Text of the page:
Talk us through the inspiration behind your poem ‘Ember’. What images and feelings came to mind while you were writing this piece?
I wanted to write something that felt very raw and elemental, a sort of ‘return to the source’ of humanity. Care and community and strength are things I see in so many of the women in my life, and those teachings of matriarchal systems felt like an important thing to honour for a piece that was commissioned for International Women's Day.
It is thought that language and cultural values are intrinsically connected—for example, the way there are words in some languages that describe feelings that do not exist at all in others. Having written pieces in both Wiradjuri and English, do you find that your poetry changes depending on the language you are writing in?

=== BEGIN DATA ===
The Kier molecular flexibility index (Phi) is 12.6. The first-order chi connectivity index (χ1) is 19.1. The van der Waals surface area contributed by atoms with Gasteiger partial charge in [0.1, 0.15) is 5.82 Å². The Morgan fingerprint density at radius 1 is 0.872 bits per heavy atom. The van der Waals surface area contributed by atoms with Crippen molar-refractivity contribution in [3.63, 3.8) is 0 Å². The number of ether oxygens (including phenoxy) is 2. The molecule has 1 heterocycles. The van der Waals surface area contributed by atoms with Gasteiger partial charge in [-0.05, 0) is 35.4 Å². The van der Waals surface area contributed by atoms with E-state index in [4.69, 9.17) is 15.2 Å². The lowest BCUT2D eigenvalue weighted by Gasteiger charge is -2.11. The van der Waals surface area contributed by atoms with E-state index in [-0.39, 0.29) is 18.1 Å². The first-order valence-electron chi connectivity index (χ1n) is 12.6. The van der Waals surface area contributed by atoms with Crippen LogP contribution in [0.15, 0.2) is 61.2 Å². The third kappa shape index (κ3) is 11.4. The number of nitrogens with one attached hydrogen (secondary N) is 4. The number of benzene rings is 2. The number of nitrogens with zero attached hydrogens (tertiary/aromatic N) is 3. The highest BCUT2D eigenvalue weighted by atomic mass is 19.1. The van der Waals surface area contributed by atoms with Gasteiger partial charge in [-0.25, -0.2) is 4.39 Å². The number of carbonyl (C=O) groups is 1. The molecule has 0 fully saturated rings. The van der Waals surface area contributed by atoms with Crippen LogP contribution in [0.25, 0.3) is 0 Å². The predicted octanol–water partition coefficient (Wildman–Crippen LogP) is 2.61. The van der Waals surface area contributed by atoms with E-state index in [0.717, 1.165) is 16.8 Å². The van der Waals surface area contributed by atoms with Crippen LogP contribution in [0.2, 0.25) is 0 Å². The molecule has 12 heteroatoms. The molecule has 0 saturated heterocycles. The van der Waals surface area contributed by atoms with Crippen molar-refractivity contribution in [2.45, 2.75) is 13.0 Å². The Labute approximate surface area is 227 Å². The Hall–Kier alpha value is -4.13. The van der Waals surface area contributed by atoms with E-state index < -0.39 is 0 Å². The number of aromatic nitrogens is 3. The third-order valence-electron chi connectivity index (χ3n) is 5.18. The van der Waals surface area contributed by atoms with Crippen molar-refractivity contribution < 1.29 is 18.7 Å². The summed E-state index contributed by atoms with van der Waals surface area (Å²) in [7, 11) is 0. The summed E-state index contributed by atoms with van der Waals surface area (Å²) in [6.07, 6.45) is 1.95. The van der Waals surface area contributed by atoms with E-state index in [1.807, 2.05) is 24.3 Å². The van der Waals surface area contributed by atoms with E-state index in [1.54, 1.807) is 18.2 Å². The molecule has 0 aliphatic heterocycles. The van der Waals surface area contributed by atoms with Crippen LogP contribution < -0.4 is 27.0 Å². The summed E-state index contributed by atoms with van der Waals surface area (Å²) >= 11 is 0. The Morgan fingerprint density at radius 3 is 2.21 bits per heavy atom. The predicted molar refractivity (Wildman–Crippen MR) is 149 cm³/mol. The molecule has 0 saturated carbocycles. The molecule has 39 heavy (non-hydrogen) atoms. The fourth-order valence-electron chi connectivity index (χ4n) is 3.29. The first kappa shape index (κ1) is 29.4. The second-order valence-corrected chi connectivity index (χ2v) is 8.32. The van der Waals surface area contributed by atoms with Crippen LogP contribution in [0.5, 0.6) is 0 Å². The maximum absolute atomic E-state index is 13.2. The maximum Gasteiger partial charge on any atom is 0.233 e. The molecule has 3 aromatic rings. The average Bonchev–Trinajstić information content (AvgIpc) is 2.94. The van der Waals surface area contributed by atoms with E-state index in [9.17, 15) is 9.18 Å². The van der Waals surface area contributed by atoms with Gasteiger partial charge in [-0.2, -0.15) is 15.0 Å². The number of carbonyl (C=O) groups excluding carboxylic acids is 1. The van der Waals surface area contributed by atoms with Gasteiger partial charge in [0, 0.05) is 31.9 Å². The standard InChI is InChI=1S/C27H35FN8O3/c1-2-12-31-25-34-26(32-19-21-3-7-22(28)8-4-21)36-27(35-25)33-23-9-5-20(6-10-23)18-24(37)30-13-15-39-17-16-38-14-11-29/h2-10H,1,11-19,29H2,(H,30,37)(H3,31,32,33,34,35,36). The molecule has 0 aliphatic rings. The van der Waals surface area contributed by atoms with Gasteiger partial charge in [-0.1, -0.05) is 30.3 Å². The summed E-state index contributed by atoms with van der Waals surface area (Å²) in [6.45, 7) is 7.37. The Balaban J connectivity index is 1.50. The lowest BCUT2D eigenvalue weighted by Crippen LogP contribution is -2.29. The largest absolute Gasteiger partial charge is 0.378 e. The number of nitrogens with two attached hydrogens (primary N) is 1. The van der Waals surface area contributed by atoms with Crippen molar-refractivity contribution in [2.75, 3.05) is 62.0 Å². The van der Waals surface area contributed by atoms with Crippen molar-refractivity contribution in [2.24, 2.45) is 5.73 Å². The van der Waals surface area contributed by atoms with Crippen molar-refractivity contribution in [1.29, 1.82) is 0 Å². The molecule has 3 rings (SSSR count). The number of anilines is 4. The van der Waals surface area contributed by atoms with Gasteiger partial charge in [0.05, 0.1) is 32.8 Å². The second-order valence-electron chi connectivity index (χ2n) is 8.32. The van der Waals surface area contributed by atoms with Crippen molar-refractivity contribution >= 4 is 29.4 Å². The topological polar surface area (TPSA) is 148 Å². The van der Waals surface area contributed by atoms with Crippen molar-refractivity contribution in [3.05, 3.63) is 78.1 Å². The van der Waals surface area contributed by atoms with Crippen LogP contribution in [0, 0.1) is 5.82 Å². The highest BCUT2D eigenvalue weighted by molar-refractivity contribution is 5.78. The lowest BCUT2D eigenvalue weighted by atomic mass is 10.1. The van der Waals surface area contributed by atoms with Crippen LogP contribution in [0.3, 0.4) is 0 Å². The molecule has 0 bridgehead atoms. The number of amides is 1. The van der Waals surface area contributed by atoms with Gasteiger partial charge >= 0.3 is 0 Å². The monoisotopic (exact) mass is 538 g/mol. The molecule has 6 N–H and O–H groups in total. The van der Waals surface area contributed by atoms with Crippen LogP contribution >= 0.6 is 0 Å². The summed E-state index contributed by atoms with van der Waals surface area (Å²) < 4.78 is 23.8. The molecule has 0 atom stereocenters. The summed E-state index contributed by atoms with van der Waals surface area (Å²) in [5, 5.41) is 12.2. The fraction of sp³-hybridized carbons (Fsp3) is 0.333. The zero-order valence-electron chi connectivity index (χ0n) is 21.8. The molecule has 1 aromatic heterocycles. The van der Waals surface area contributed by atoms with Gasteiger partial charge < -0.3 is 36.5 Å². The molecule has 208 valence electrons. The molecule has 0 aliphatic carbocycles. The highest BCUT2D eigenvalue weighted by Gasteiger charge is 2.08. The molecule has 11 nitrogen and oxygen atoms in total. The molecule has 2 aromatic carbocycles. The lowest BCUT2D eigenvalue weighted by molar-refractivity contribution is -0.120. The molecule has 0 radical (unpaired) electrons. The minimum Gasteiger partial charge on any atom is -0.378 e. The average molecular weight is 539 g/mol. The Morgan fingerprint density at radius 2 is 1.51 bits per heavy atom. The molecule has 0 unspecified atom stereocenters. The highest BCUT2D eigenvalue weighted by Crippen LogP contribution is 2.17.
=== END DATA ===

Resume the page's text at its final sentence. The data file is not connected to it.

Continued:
The poetry and philosophy that are intrinsically imbued in the Wiradjuri language and knowledge systems inform my way of being in the world. Writing in Wiradjuri is so full of layered meaning that the English translations feel incredibly clunky and strangely overblown to explain something that Wiradjuri navigates so gracefully. It is a privilege and honour to be the descendant of such beauty, and something I try to balance in all parts of my life.